by Susan Straub and KJ Dell’antonia, with Rachel Payne
Naperville, Illinois: Sourcebooks, 2013.
I am a big fan of books about books. I am an enormous fan of books about kids’ books. You might say, then, that this book is preaching to the converted with me as its reader, but I am confident in saying that it’s an excellent guide for any parent and it’s an especially good idea for a shower gift for a new parent. One of my go-to baby shower gifts is a starter library for the new baby, complete with our family’s favourites from the touch and feel, shapes, opposites, numbers, ABCs, nursery rhyme and bedtime favourites categories. Now, I will be able to include this guide to reading to babies and toddlers along with the selection of our favourite books for baby’s first years.
Why read to babies? Well, the authors have a ready answer for that:
She’s getting your undivided attention without having to cry or perform for it. She’s getting a safe snuggle in your arms unrelated to feeding, burping or rocking. She gets to be together with you while words wash over and around her. If she likes being read to, consider it an early investment in a fabulously calming activity you can share for a long time to come.
She’s also getting an introduction to books and language. If you want reading, storytelling, and the amazing world of the imagination to be a part of your child’s very being, if you want books to be part of the air she breathes, read early, and read often. You’ll have a baby who’s never known–and can’t imagine–a world without books.
Reading with Babies is, first and foremost, a great resource for finding great books to read with babies and toddlers. There are lists of recommended titles on topics from airplanes to zoos and everything in between, including potty training, sibling rivalry, disability and, yes, even death. There is even a list of books about mothers: “Moms: Perfect, and Not-So!” The three authors have long and established careers in children’s books, and the lists are brilliantly curated. This is the second edition of the book, so we know that it has staying power, as well as having up-to-the minute recommendations of recently published books. In addition to recommendations, the authors will frequently cite studies and research on children’s learning, and I found those passages equally useful. Each chapter ends with a chart of developmental stages and suggestions for how to match your reading to the stage your child is currently at. Again, this is a welcome twist on the “Best-of” genre of books about children’s books.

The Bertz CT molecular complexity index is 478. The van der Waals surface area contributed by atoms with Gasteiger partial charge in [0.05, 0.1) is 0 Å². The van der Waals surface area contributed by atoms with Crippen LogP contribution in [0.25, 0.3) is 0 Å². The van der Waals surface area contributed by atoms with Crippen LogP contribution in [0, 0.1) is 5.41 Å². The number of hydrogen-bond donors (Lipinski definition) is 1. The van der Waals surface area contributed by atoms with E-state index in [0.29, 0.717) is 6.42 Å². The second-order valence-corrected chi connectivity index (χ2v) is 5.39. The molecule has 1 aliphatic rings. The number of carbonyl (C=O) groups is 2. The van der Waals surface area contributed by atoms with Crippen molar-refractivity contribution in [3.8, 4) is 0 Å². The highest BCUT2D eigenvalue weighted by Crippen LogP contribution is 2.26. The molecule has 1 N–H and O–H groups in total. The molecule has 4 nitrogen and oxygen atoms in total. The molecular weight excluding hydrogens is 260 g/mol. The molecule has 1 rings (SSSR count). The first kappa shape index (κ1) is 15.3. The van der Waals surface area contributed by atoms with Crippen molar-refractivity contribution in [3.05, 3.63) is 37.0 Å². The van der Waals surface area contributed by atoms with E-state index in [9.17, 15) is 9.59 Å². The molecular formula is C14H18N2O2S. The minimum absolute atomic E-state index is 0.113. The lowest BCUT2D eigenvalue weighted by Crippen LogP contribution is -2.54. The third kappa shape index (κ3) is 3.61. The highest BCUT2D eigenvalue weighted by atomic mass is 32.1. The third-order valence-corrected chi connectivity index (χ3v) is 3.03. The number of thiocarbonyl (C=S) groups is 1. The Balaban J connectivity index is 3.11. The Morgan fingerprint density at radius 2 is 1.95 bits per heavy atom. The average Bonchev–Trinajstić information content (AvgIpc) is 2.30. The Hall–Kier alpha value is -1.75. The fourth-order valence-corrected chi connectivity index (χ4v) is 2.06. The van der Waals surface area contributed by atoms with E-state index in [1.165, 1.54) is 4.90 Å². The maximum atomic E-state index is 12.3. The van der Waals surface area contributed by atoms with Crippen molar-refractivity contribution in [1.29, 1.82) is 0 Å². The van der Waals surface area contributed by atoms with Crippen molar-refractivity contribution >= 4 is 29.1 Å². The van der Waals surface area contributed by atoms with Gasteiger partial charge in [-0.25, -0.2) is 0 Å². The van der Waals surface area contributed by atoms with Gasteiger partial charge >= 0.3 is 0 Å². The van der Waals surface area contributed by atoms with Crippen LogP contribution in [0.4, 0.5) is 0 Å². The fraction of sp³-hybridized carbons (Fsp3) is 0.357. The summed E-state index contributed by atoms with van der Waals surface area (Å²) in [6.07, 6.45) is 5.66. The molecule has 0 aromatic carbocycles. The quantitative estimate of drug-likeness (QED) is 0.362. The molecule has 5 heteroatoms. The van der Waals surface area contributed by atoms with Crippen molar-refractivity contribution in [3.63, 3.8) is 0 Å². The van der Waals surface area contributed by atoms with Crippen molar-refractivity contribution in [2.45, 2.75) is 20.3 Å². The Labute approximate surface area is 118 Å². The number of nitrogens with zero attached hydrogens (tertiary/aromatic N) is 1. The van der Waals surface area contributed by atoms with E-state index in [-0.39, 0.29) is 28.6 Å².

I did find this book to be very American in its outlook, and although the authors are careful to include selections of books from around the world, I found myself doing a double-take every time the authors mention that a book under discussion is available in English and Spanish. The book is available in Canada, but Canadians are certainly not the primary audience, and there are no suggestions for French books.
A very pleasant surprise at the end of the book were chapters on e-books, audio books, apps, computer games (yes, for toddlers), and television. Here, too, are lists of recommendations as well as on-line places to go to add to those lists, since the technology evolves so quickly. The authors approach these media as, well, media, and argue for an early start to media literacy in a media-saturated world. I was particularly grateful for their pointing to resources to help weed through the thousands of apps available to kids. And I was delighted to see that many of our favourite board books are also available as interactive apps. I’m sorely tempted to download them, even though Goodnight, Moon and Moo, Baa, La La La have gone out of circulation these days.
Nostalgia. That’s probably the key to my love of books about children’s books. Luckily, this book delivers not only on evoking a nostalgic look back at the Goodnight, Moon days, it gives those in the midst of them a valuable resource to create their own lists of favourites from infancy.
This book was sent to us for review by the publisher.